“For decades, the Michigan State Police force has been criticized over racial issues; in a state that’s 14 percent African-American, the agency remains only six percent black” according to Metro Times. With the various police brutality cases that have surfaced from the department, it is no secret as to why this generalization has been made. Just back in August, a case that might be viewed by many as an act of police brutality involved an unarmed 15-year old who was killed after fleeing from police.
According to Mlive.com, Damon Grimes was riding his ATV east on Rossini Drive when he caught the attention of two officers in a Michigan State Police patrol vehicle. The officers attempted to pull the teen over claiming he was driving recklessly, and when Grimes failed to pull off the roadway, they continued to pursue him. As Grimes continued to drive his ATV, Officer Mark Bessner, who happened to be riding in the passenger seat, reached out of the moving police vehicle and shot his Taser at the teen. The Taser’s electrical prongs hit Grimes in the back and the back of his head sending 50,000 volts through his body. Grimes lost control of his ATV and crashed into the back on a parked truck.
The teen was transported to St. Johns Hospital and Medical Center where he was pronounced dead. The parents of the 9th grader filed a lawsuit on behalf of their son as the act displayed by the officer was not only in violation of the law but also Michigan State Police policies and procedures. Although the teen disobeyed the officer’s orders, going beyond what the department’s policy states is considered unlawful and possibly even an act of police misconduct.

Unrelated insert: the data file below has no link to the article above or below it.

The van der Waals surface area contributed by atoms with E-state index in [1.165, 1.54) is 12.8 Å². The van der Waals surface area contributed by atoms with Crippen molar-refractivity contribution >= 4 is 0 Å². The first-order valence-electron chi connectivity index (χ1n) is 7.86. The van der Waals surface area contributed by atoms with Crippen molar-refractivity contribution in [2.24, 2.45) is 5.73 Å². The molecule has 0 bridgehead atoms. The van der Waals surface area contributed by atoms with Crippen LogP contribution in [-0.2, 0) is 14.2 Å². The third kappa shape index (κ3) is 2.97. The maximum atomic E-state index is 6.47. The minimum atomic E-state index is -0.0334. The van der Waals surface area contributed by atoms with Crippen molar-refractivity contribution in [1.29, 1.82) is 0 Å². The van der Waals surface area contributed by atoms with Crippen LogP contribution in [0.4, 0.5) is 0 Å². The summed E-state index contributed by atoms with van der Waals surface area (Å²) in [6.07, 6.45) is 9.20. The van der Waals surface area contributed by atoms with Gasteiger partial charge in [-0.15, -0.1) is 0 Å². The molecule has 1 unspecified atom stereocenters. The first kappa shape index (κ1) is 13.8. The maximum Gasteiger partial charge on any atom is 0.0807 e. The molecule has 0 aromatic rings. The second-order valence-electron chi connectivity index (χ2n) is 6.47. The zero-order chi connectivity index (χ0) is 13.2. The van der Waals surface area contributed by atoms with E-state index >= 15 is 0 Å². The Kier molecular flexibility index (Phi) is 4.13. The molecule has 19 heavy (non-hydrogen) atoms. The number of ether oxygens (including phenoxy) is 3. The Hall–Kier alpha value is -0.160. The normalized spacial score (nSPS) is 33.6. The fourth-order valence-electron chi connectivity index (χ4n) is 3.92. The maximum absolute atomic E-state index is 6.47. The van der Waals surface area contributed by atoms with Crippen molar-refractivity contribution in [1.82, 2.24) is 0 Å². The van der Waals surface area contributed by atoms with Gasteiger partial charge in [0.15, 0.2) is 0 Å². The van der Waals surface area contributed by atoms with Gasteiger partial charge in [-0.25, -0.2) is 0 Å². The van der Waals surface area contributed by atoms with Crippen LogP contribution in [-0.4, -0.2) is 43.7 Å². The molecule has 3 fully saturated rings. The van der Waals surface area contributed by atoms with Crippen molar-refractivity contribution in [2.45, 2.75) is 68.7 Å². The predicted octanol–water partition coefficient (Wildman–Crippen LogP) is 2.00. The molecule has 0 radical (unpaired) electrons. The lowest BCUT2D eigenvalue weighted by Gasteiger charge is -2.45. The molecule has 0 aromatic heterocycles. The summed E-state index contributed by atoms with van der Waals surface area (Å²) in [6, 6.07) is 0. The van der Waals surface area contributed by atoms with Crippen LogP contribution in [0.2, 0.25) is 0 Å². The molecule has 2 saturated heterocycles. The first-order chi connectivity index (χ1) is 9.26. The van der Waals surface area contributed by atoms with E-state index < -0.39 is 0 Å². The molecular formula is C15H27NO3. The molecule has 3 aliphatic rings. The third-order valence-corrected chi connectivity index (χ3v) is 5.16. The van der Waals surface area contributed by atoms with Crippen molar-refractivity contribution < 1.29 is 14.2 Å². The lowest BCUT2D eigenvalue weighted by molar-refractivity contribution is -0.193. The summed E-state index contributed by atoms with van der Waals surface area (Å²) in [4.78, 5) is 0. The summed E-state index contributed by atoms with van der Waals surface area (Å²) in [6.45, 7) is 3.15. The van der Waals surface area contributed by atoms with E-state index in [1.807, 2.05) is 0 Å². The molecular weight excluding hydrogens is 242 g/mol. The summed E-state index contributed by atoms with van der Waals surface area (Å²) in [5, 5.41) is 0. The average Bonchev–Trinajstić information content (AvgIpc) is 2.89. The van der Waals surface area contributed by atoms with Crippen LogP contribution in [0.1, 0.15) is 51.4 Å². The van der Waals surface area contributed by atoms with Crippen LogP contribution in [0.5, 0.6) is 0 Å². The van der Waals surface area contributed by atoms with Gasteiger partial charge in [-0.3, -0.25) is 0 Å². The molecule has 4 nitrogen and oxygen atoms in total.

The misconduct doesn’t stop there.
In October, the Metro Times also highlighted yet another incident involving Colonel Kriste Kibbey Etue, who is the director at the Michigan State Police Department. The director allegedly posted “a racist Facebook meme that called NFL players who protest police brutality “millionaire ingrates who hate America” and “arrogant, ungrateful, anti-American degenerates.” As a result of the comment, Etue received a suspension of pay for five days while still having to report to work.
While the officer was reprimanded for the inappropriate comment, it helps to display the thoughts and feelings many officers have toward individuals combating against the many innocent lives that have been taken by police officers who abuse the power they hold.
Victims of police brutality can fight back against the mistreatment.
Police brutality is seen on the streets, in jails, and during routine traffic stops. Verbal and physical abuse are both forms of police mistreatment and all should be recognized, no matter how big or small you might think the act is. If you or someone you know was mistreated or abused by an officer of the law, consult with a police brutality attorney in Detroit, Michigan who can provide you with the information you are seeking on how to handle the matter. USAttorneys.com can help you locate a lawyer in your area now.